There is a current trend in R-rated comedies where it is all right to be raunchy as long as there is an undercurrent of sweetness to combat the sour put-downs and filthy jokes. Therefore, the challenge of the genre lies in how the writer and director balance these two poles. If they hold back too much on the crude language and vulgar jokes, it is a waste of an R-rating. If they hold back on the humanity behind the characters, it is a waste of storytelling. If they hold back on both, as screenwriter Andrew Dodge and director Jason Bateman do with Bad Words, it is just a waste.
Bateman does double duty here as director and lead actor as he plays Guy Trilby, a man suffering from a kind of arrested development. The 40-year-old bachelor finds a loophole in a national spelling bee, the Golden Quill, and uses it to his advantage. As one rule stipulates that participants must not have passed the eighth grade, elementary school flunkster Trilby decides to challenge pre-pubescent students and take home a big trophy.
Why would a man sink to ridiculing a competition as sacred as a national spelling bee? Journalist Jenny Widgeon (Kathryn Hahn) accompanies Trilby on his journey to the finals, hoping to uncover his motives. However, her attempts to manipulate and get closer to him through sex backfire, since there is almost no chemistry between them. Also along for the ride is an exuberant South Asian spelling bee contestant, Chaitanya Chopra (Rohan Chand, who Homeland fans may recognize as Issa from season one), who finds friendly competition and a possible friend with the misanthropic Trilby.
The richest moments from Bad Words comes from the bonding between the foul-mouthed Trilby, who has some colourful terms for female genitalia, and the fiercely by-the-book Chopra, who spends more time with the binder filled with cue cards of difficult words (named “Todd”) than real people. Chopra likely walks through his school hallways with a mark on his back so that bullies can pounce. Back in the day, Trilby was probably one of those misguided bullies who liked to curse and defy authority. The middle half-hour of the film, when Chopra and Trilby bond through a raucous night on the town full of liquor, shoplifting and prostitutes, gives potential for these opposites to attract. However, when an unconvincing plot twist tears the characters apart, Dodge’s attempt to repair the friends by the end comes off as forced.
And therein lies the issue with Bateman’s film: although a lot of what comes out of the actor’s mouth is furiously foul and fresh, the rest of the film is stale and reliant on tired character tropes. Hahn’s character is an offensive portrayal of a journalist that relies on stereotypes: she is so desperate to break a story that she seduces her source. Chand is a real find, but he is left with a disciplining father cliché and a loneliness that is not explored with much depth. Allison Janney has an extended cameo as the disapproving head of the Golden Quill, who predictably has some choice words for Trilby, but makes as slight an impression as a character played by Janney can make.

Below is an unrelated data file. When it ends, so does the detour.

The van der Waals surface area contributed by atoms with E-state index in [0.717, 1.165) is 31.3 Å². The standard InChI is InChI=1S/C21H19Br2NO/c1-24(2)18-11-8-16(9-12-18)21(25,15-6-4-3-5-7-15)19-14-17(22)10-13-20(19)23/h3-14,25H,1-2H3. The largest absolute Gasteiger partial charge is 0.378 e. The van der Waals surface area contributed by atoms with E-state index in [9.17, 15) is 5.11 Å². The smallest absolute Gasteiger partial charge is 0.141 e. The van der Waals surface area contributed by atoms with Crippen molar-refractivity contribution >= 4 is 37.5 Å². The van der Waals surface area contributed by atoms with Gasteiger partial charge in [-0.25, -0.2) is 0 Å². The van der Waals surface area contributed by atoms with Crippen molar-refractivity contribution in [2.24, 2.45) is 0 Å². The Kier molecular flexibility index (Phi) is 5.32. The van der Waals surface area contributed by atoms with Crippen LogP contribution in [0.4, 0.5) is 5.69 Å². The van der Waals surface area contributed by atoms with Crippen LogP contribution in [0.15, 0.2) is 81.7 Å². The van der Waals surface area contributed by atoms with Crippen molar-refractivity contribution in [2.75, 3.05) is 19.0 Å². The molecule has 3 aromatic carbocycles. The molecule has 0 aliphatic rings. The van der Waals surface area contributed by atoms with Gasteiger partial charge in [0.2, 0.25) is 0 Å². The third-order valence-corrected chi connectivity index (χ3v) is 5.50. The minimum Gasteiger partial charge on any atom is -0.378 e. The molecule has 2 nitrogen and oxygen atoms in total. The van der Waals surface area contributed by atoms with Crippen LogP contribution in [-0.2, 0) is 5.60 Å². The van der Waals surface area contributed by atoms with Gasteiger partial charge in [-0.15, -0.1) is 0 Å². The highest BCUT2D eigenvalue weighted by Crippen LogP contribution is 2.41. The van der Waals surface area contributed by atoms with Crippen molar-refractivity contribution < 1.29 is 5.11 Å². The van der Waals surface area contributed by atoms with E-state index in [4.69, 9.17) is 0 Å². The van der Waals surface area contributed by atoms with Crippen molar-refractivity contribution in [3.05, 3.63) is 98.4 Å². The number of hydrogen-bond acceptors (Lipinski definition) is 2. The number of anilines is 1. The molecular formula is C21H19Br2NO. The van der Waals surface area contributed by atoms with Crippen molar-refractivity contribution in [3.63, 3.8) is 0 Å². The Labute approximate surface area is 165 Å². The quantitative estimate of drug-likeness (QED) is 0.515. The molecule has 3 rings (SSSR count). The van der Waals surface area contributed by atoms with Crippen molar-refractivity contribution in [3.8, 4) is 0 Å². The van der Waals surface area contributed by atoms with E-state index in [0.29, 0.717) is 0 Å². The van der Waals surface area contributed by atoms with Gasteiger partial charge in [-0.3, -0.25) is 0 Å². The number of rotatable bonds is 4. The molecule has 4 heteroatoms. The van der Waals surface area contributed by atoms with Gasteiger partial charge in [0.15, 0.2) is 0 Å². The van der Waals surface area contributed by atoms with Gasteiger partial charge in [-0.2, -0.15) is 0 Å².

Furthermore, when Bad Words reveals Trilby’s purpose for entering the tournament, it is a timid plot twist, as well as an unconvincing motivation. By this point in the film, the protagonist is not much of a person to root for. Bateman, who has made a career playing the straight guy with a slight edge on film and television, uses the same sarcastic scowl and smugness in every scene. His snaky, arrogant charm is amusing at first, but there is little variation from this performance as Bad Words proceeds.
For his first turn behind the camera, the actor does not have many tricks up his sleeve, and he bathes the film in a brownish tint that makes Bad Words look more low-rent than it should. On the bright side, he helps to mine a breakthrough performance from Chand and also has a bit of fun with the sly conversations between spelling bee commentators played by Ben Falcone and Philip Baker Hall (which recall, coincidentally, Bateman’s caustically funny turn at the end of Dodgeball).
Late in Bad Words, one character spells the word “inchoate” incorrectly. The adjective comes from the Latin word “inchoatus.” Its definitions, according to the Merrian-Webster Dictionary, are: 1) being only partly in existence or operation, and 2) imperfectly formed or formulated. If I could use the word in a sentence while utilizing both meanings, it would be, “Bad Words is filled with flat, inchoate characters, as well as an inchoate sense of humour.” And I think that sums up the film perfectly.
Jason Bateman’s Bad Words is only sporadically funny, the victim of a screenplay full of characters and situations suffering from an arrested development.